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4ntoine
11-06-2010, 10:24 PM
Hello.

I try to figure out, is Java code on opengl es 1.1 hardware accelerated?

I've executed my application on device with Qualcomm (LG Optimus) and it was fast. On HTC Hero (without) it was very sluggish. There's no native code in app yet.

Do i have to rewrite my code from opengl es 1.1 to 2.0 (and shaders) to enable hardware acceleration? and do i have to write native code to enable it or i can use java only?

Thanks in advance.

aqnuep
11-07-2010, 10:04 AM
Whether OpenGL ES 1.1 or 2.0 is hardware accelerated depends on the target platform (both software and hardware). AFAIK HTC Hero has hardware acceleration. The "sluggish" rendering is most probably because of your renderer and not because of OpenGL.

Anyway, moving from 1.1 to 2.0 won't help improving performance. If 2.0 is hardware accelerated then you can bet 1.1 is also.

4ntoine
11-07-2010, 11:47 AM
Whether OpenGL ES 1.1 or 2.0 is hardware accelerated depends on the target platform (both software and hardware).
Did not catch that..
It is compiled using maven-android-plugin for platform = 3.
Does it mean that compiled for platform=5 f.e. is faster?



AFAIK HTC Hero has hardware acceleration. The "sluggish" rendering is most probably because of your renderer and not because of OpenGL.

// switch on hardware acceleration (in renderer constructor)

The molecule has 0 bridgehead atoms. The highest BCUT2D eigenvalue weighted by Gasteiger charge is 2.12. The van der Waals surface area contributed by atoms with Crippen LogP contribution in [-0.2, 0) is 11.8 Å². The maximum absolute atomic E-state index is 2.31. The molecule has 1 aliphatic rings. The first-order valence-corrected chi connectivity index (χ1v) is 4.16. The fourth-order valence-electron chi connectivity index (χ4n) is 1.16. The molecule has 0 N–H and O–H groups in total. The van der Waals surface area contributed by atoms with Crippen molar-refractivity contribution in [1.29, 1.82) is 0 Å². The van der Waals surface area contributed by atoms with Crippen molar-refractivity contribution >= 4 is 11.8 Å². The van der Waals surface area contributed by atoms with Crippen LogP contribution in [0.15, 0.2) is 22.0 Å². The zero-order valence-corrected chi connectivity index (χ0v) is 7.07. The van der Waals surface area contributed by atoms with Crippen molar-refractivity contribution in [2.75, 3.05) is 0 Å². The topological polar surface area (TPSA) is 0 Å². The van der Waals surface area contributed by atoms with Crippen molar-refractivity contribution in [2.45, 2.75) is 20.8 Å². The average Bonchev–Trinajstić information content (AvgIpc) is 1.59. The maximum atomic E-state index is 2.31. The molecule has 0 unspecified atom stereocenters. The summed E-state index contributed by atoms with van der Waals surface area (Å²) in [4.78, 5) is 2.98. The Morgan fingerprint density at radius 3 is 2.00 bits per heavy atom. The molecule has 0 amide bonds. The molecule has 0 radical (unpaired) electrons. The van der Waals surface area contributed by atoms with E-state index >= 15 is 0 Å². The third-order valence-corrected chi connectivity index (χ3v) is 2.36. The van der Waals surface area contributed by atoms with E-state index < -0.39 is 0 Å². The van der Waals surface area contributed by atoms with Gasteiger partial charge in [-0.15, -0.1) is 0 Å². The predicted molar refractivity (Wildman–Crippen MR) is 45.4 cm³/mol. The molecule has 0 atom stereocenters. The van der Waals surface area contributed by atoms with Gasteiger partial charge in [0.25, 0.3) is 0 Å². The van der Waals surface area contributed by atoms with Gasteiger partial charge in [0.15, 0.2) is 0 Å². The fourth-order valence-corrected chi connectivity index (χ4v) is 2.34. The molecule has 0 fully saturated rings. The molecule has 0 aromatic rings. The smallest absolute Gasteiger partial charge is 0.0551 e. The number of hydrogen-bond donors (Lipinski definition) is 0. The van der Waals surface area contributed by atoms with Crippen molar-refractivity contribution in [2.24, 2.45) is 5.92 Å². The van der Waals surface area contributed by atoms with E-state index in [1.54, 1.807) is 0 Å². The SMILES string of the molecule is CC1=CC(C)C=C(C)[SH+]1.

this.getHolder().setType(SurfaceHolder.SURFACE_TYP E_HARDWARE);



Anyway, moving from 1.1 to 2.0 won't help improving performance. If 2.0 is hardware accelerated then you can bet 1.1 is also.

i thought that shaders only are h/w accelerated. am i wrong?

aqnuep
11-15-2010, 03:13 PM
Did not catch that..
It is compiled using maven-android-plugin for platform = 3.
Does it mean that compiled for platform=5 f.e. is faster?
It can be possible that platform version affects hardware acceleration but I'm quite unsure. I played a bit with Android development but I cannot say that I am a master of it so maybe somebody with more experience can confirm or disprove it.


i thought that shaders only are h/w accelerated. am i wrong?
Not exactly. OpenGL ES 2.0 capable hardware actually "emulates" the fixed-functionality of OpenGL ES 1.1 by using built-in shaders in the driver to perform that what the fixed-function API calls ask for.
In fact it is possible that using pure shaders and only what you know you want to use might increase the performance but a naive switch would not have any visible effect.